One striking feature of this album is the ease by which several themes can combine seamlessly into one medley, as seen in Scenes III, V and VI. Perhaps it is the excitable rigour and ferocity of "Chaos Temple" emerging in the midst of a harmonic "Prelude" and "FFI Main Theme" that does the trick in "Scene V", in contrast with the light-hearted fanfare that began the scene. Or perhaps it is the irresistible and rather nostalgic tune offered by a full-flared "Matoya's Theme" that accompanies the long-standing "Final Fantasy Theme" and sentimental "Town Theme". Or maybe it is the climax of suspense offered by a superb combination of "Gurgu Volcano" and the "Dungeon" theme in FFII that seeks to hold the listener captive to the intense nature of Final Fantasy environments encountered during adventures.

Whatever the reason, Hattori has skilfully meshed the themes effectively, and from the scores that I have given above, one can clearly see that they are very much the highlight of the album. Reflecting on the discussion mentioned earlier with regards to the repetition of short melodies, it is not hard to understand why a mixture of melodies being incorporated one after the other would make musical and common sense.

By virtue of being the second oldest Final Fantasy game, Final Fantasy II is relatively unknown to the majority of mainstream fans. But things have changed somewhat with the release of the iTouch and/or iPhone applications. Both Hattoris should be commended for a superb and well-structured approach in bringing out the best of the game's music. A rather unconventional use of a drum machine in "Battle Scene 2" is rather unnerving at first, but complements the soothing, yet paradoxically upbeat melody. The resonating outbursts of noise could be a bit difficult to adjust to at first, but they serve the track well in some respects: namely, the true feeling, albeit an unorchestral one, that a battle is taking place.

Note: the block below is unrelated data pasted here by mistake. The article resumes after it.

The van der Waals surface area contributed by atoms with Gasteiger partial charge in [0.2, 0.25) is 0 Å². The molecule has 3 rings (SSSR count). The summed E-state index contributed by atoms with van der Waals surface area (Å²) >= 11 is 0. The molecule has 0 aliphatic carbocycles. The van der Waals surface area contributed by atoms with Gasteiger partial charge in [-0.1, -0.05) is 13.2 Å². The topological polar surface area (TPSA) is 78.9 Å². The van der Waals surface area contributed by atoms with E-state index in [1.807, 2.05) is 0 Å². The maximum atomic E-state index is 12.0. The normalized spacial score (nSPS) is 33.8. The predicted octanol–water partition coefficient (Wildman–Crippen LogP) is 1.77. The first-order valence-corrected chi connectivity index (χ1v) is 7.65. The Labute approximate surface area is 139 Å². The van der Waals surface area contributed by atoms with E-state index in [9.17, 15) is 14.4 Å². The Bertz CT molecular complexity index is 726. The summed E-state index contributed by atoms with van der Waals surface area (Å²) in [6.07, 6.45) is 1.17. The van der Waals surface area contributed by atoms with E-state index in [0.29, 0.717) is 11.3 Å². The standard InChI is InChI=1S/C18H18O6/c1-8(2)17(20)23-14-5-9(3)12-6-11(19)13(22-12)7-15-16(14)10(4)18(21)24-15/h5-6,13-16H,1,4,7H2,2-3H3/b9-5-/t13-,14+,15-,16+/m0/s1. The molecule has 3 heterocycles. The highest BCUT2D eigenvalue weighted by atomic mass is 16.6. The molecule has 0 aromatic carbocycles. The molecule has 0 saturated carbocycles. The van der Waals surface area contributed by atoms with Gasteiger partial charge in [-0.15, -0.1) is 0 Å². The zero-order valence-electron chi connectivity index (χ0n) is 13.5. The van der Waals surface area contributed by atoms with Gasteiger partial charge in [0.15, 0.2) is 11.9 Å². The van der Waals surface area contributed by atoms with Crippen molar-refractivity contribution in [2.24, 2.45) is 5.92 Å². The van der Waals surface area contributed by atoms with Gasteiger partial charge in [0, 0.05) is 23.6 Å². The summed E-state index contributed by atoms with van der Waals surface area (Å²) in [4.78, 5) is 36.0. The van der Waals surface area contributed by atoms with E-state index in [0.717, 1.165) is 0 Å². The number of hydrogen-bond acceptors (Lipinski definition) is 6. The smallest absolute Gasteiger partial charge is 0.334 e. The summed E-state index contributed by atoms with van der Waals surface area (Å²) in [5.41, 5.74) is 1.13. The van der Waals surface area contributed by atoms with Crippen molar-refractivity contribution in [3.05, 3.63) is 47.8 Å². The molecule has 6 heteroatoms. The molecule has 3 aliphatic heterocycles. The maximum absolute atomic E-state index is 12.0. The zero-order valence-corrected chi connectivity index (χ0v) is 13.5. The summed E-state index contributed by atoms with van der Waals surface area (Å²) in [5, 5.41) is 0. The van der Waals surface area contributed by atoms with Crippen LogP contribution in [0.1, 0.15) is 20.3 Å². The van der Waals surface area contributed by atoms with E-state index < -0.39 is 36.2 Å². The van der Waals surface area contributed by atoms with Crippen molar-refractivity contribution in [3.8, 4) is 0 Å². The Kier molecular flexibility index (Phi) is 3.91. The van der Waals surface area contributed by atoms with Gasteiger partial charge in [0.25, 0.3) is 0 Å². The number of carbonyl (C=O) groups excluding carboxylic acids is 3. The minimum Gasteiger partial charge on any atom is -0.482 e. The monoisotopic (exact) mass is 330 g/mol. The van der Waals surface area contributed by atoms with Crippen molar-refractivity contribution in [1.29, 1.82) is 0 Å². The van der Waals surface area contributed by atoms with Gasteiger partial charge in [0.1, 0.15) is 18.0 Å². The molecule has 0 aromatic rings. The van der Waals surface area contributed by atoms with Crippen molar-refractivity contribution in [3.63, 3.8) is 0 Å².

In addition, the tranquility of "Love Will Grow" from "Scene IV" is equally as exciting for very different reasons. The touching onslaught of strings captures the restoration of peace to our protagonists' world. The expression of jubilation is subdued but beautiful at the same time, and provides a means for listeners to empathise with the characters in FFII. The patriotism of "Scene VII" is a fitting end to the album, in that it duly emphasises the Rebel Army's righteous struggle against the Emperor of Palamecia. The use of backup vocals are in my opinion invaluable as a tool in any piece; in this case they are utilized to accentuate the grim losses faced by the heroes of the game, similar to how they were implemented in "Scene I".


Barring those superficial and, rather careful qualifications, this album ranks quite highly on my list and I can't see why it shouldn't for any fan of the first two Final Fantasy installments. This orchestral album is consistent to the extent that there is no single track that is disappointing or fails expectations miserably, which is surprisingly difficult to achieve given the presence of other failures such as the track "Fithos Lusec Vecos Winosec" on the album of the same title, to name one example. The only problem is, if one is not an FFI or FFII fan, it may take a while to appreciate the quality of these tracks. Overall, great quality tracks make for a great quality album and will serve as a solid title to add to one's collection, but more so for the avid Final Fantasy fan.

Overall Score: 8/10